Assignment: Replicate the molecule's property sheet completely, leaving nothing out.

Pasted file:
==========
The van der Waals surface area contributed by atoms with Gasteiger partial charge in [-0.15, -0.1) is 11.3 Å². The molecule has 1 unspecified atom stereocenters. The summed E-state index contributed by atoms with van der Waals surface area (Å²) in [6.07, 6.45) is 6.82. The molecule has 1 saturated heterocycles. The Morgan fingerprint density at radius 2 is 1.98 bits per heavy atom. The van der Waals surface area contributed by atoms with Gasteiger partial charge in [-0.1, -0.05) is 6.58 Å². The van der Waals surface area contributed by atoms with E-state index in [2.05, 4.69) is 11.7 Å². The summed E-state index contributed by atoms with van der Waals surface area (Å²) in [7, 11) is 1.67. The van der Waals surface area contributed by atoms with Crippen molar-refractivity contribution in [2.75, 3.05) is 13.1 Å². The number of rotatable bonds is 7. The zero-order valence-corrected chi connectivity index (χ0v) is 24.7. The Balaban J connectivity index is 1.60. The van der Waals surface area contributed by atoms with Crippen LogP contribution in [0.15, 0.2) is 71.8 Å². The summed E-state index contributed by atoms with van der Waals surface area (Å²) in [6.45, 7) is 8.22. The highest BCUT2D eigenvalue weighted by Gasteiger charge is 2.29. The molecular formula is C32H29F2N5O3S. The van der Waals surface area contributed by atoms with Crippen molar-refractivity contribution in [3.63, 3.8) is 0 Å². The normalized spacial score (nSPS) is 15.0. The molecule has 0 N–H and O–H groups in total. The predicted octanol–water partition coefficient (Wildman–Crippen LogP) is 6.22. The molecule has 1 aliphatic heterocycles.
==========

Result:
The van der Waals surface area contributed by atoms with Gasteiger partial charge in [-0.15, -0.1) is 11.3 Å². The molecule has 1 unspecified atom stereocenters. The summed E-state index contributed by atoms with van der Waals surface area (Å²) in [6.07, 6.45) is 6.82. The molecule has 1 saturated heterocycles. The Morgan fingerprint density at radius 2 is 1.98 bits per heavy atom. The van der Waals surface area contributed by atoms with Gasteiger partial charge in [-0.1, -0.05) is 6.58 Å². The van der Waals surface area contributed by atoms with E-state index in [2.05, 4.69) is 11.7 Å². The summed E-state index contributed by atoms with van der Waals surface area (Å²) in [7, 11) is 1.67. The van der Waals surface area contributed by atoms with Crippen molar-refractivity contribution in [2.75, 3.05) is 13.1 Å². The number of rotatable bonds is 7. The zero-order valence-corrected chi connectivity index (χ0v) is 24.7. The Balaban J connectivity index is 1.60. The van der Waals surface area contributed by atoms with Crippen LogP contribution in [0.15, 0.2) is 71.8 Å². The summed E-state index contributed by atoms with van der Waals surface area (Å²) in [6.45, 7) is 8.22. The highest BCUT2D eigenvalue weighted by Gasteiger charge is 2.29. The molecular formula is C32H29F2N5O3S. The van der Waals surface area contributed by atoms with Crippen molar-refractivity contribution in [3.63, 3.8) is 0 Å². The normalized spacial score (nSPS) is 15.0. The molecule has 0 N–H and O–H groups in total. The predicted octanol–water partition coefficient (Wildman–Crippen LogP) is 6.22. The molecule has 1 aliphatic heterocycles.